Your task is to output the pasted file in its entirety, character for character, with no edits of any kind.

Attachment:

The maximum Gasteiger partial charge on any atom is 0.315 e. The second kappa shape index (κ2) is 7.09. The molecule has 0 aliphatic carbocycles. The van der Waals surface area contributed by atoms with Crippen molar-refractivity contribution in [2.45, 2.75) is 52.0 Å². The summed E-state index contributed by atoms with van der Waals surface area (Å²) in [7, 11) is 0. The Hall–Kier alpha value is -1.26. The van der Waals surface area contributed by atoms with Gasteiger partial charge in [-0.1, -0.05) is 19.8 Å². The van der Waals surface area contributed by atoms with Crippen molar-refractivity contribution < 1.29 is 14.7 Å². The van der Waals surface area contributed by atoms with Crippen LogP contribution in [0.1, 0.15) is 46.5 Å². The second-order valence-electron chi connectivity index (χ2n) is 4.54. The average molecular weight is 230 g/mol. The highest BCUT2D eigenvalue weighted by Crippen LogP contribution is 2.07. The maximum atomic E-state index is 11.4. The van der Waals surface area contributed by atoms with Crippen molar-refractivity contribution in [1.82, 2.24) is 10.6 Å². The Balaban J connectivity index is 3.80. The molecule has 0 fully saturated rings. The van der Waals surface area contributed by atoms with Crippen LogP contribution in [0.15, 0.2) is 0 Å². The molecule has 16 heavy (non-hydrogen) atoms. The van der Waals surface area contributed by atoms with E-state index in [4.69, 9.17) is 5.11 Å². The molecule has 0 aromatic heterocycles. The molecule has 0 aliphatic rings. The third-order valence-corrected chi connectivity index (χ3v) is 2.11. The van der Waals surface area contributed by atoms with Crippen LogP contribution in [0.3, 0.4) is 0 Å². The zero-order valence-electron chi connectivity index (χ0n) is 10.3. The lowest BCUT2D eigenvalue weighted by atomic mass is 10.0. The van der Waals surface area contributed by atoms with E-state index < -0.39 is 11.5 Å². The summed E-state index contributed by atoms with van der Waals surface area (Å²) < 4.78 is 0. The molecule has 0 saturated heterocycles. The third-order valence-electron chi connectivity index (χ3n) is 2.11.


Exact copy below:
The maximum Gasteiger partial charge on any atom is 0.315 e. The second kappa shape index (κ2) is 7.09. The molecule has 0 aliphatic carbocycles. The van der Waals surface area contributed by atoms with Crippen molar-refractivity contribution in [2.45, 2.75) is 52.0 Å². The summed E-state index contributed by atoms with van der Waals surface area (Å²) in [7, 11) is 0. The Hall–Kier alpha value is -1.26. The van der Waals surface area contributed by atoms with Gasteiger partial charge in [-0.1, -0.05) is 19.8 Å². The van der Waals surface area contributed by atoms with Crippen molar-refractivity contribution < 1.29 is 14.7 Å². The van der Waals surface area contributed by atoms with Crippen LogP contribution in [0.1, 0.15) is 46.5 Å². The second-order valence-electron chi connectivity index (χ2n) is 4.54. The average molecular weight is 230 g/mol. The highest BCUT2D eigenvalue weighted by Crippen LogP contribution is 2.07. The maximum atomic E-state index is 11.4. The van der Waals surface area contributed by atoms with Crippen molar-refractivity contribution in [1.82, 2.24) is 10.6 Å². The Balaban J connectivity index is 3.80. The molecule has 0 fully saturated rings. The van der Waals surface area contributed by atoms with Crippen LogP contribution in [0.15, 0.2) is 0 Å². The molecule has 16 heavy (non-hydrogen) atoms. The van der Waals surface area contributed by atoms with E-state index in [4.69, 9.17) is 5.11 Å². The molecule has 0 aromatic heterocycles. The molecule has 0 aliphatic rings. The third-order valence-corrected chi connectivity index (χ3v) is 2.11. The van der Waals surface area contributed by atoms with Crippen LogP contribution in [0.3, 0.4) is 0 Å². The zero-order valence-electron chi connectivity index (χ0n) is 10.3. The lowest BCUT2D eigenvalue weighted by atomic mass is 10.0. The van der Waals surface area contributed by atoms with E-state index < -0.39 is 11.5 Å². The summed E-state index contributed by atoms with van der Waals surface area (Å²) < 4.78 is 0. The molecule has 0 saturated heterocycles. The third-order valence-electron chi connectivity index (χ3n) is 2.11.